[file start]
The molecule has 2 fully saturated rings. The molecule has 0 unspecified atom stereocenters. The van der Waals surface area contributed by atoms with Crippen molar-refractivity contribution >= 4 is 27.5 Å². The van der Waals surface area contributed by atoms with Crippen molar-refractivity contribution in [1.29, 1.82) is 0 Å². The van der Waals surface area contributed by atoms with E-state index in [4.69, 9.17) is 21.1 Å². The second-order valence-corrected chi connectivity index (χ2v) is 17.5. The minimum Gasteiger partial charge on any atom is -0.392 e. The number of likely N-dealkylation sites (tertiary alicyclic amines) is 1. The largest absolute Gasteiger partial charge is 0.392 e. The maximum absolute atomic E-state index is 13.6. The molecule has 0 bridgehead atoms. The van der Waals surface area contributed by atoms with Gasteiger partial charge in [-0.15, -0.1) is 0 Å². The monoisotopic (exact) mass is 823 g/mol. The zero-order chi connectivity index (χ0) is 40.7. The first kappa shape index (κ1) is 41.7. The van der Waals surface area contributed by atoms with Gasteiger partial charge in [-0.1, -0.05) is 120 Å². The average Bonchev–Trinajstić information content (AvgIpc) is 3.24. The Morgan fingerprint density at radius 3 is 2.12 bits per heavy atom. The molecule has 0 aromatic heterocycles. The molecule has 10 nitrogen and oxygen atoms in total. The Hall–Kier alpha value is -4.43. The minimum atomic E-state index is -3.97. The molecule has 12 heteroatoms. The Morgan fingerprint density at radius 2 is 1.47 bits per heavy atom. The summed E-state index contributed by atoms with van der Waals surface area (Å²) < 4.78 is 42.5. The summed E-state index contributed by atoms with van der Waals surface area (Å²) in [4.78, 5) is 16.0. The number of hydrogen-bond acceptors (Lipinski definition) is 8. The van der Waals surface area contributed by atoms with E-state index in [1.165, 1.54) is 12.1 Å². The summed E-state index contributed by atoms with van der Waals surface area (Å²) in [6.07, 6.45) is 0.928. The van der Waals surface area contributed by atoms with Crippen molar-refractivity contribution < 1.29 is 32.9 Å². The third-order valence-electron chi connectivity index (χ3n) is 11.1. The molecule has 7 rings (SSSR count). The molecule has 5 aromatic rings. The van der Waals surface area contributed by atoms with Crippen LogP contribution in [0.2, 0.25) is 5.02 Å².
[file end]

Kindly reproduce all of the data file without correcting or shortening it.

The molecule has 2 fully saturated rings. The molecule has 0 unspecified atom stereocenters. The van der Waals surface area contributed by atoms with Crippen molar-refractivity contribution >= 4 is 27.5 Å². The van der Waals surface area contributed by atoms with Crippen molar-refractivity contribution in [1.29, 1.82) is 0 Å². The van der Waals surface area contributed by atoms with E-state index in [4.69, 9.17) is 21.1 Å². The second-order valence-corrected chi connectivity index (χ2v) is 17.5. The minimum Gasteiger partial charge on any atom is -0.392 e. The number of likely N-dealkylation sites (tertiary alicyclic amines) is 1. The largest absolute Gasteiger partial charge is 0.392 e. The maximum absolute atomic E-state index is 13.6. The molecule has 0 bridgehead atoms. The van der Waals surface area contributed by atoms with Gasteiger partial charge in [-0.15, -0.1) is 0 Å². The monoisotopic (exact) mass is 823 g/mol. The zero-order chi connectivity index (χ0) is 40.7. The first kappa shape index (κ1) is 41.7. The van der Waals surface area contributed by atoms with Gasteiger partial charge in [-0.1, -0.05) is 120 Å². The average Bonchev–Trinajstić information content (AvgIpc) is 3.24. The Morgan fingerprint density at radius 3 is 2.12 bits per heavy atom. The molecule has 0 aromatic heterocycles. The molecule has 10 nitrogen and oxygen atoms in total. The Hall–Kier alpha value is -4.43. The minimum atomic E-state index is -3.97. The molecule has 12 heteroatoms. The Morgan fingerprint density at radius 2 is 1.47 bits per heavy atom. The summed E-state index contributed by atoms with van der Waals surface area (Å²) < 4.78 is 42.5. The summed E-state index contributed by atoms with van der Waals surface area (Å²) in [4.78, 5) is 16.0. The number of hydrogen-bond acceptors (Lipinski definition) is 8. The van der Waals surface area contributed by atoms with E-state index in [1.165, 1.54) is 12.1 Å². The summed E-state index contributed by atoms with van der Waals surface area (Å²) in [6.07, 6.45) is 0.928. The van der Waals surface area contributed by atoms with Crippen molar-refractivity contribution < 1.29 is 32.9 Å². The third-order valence-electron chi connectivity index (χ3n) is 11.1. The molecule has 7 rings (SSSR count). The molecule has 5 aromatic rings. The van der Waals surface area contributed by atoms with Crippen LogP contribution in [0.2, 0.25) is 5.02 Å².